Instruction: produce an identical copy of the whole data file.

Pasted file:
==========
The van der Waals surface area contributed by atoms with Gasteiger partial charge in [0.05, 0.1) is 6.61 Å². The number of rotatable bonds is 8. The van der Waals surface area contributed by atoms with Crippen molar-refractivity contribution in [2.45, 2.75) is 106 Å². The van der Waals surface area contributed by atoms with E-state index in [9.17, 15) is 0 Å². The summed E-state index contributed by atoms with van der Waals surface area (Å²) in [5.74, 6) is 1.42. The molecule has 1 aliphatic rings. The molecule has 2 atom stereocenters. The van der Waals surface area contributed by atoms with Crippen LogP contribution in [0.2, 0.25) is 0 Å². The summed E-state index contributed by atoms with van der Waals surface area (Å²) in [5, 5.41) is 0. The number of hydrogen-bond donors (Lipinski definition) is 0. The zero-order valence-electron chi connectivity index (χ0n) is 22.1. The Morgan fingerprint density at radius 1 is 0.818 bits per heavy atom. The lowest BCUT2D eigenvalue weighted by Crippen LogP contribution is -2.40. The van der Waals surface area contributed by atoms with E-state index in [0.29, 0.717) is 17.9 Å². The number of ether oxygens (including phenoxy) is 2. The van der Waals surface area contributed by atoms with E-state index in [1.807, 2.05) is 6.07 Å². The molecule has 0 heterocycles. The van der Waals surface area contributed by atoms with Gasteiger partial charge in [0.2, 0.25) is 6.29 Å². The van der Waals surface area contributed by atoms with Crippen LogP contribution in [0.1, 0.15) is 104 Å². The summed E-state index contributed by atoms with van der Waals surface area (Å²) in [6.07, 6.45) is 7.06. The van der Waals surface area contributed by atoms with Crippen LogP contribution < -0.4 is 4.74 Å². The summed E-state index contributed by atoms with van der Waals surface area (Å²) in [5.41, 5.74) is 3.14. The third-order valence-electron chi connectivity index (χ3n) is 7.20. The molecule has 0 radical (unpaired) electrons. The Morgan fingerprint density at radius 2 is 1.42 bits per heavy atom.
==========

The van der Waals surface area contributed by atoms with Gasteiger partial charge in [0.05, 0.1) is 6.61 Å². The number of rotatable bonds is 8. The van der Waals surface area contributed by atoms with Crippen molar-refractivity contribution in [2.45, 2.75) is 106 Å². The van der Waals surface area contributed by atoms with E-state index in [9.17, 15) is 0 Å². The summed E-state index contributed by atoms with van der Waals surface area (Å²) in [5.74, 6) is 1.42. The molecule has 1 aliphatic rings. The molecule has 2 atom stereocenters. The van der Waals surface area contributed by atoms with Crippen LogP contribution in [0.2, 0.25) is 0 Å². The summed E-state index contributed by atoms with van der Waals surface area (Å²) in [5, 5.41) is 0. The number of hydrogen-bond donors (Lipinski definition) is 0. The zero-order valence-electron chi connectivity index (χ0n) is 22.1. The Morgan fingerprint density at radius 1 is 0.818 bits per heavy atom. The lowest BCUT2D eigenvalue weighted by Crippen LogP contribution is -2.40. The van der Waals surface area contributed by atoms with E-state index in [0.29, 0.717) is 17.9 Å². The number of ether oxygens (including phenoxy) is 2. The van der Waals surface area contributed by atoms with E-state index in [1.807, 2.05) is 6.07 Å². The molecule has 0 heterocycles. The van der Waals surface area contributed by atoms with Gasteiger partial charge in [0.2, 0.25) is 6.29 Å². The van der Waals surface area contributed by atoms with Crippen LogP contribution in [0.1, 0.15) is 104 Å². The summed E-state index contributed by atoms with van der Waals surface area (Å²) in [6.07, 6.45) is 7.06. The van der Waals surface area contributed by atoms with Crippen LogP contribution < -0.4 is 4.74 Å². The summed E-state index contributed by atoms with van der Waals surface area (Å²) in [5.41, 5.74) is 3.14. The third-order valence-electron chi connectivity index (χ3n) is 7.20. The molecule has 0 radical (unpaired) electrons. The Morgan fingerprint density at radius 2 is 1.42 bits per heavy atom.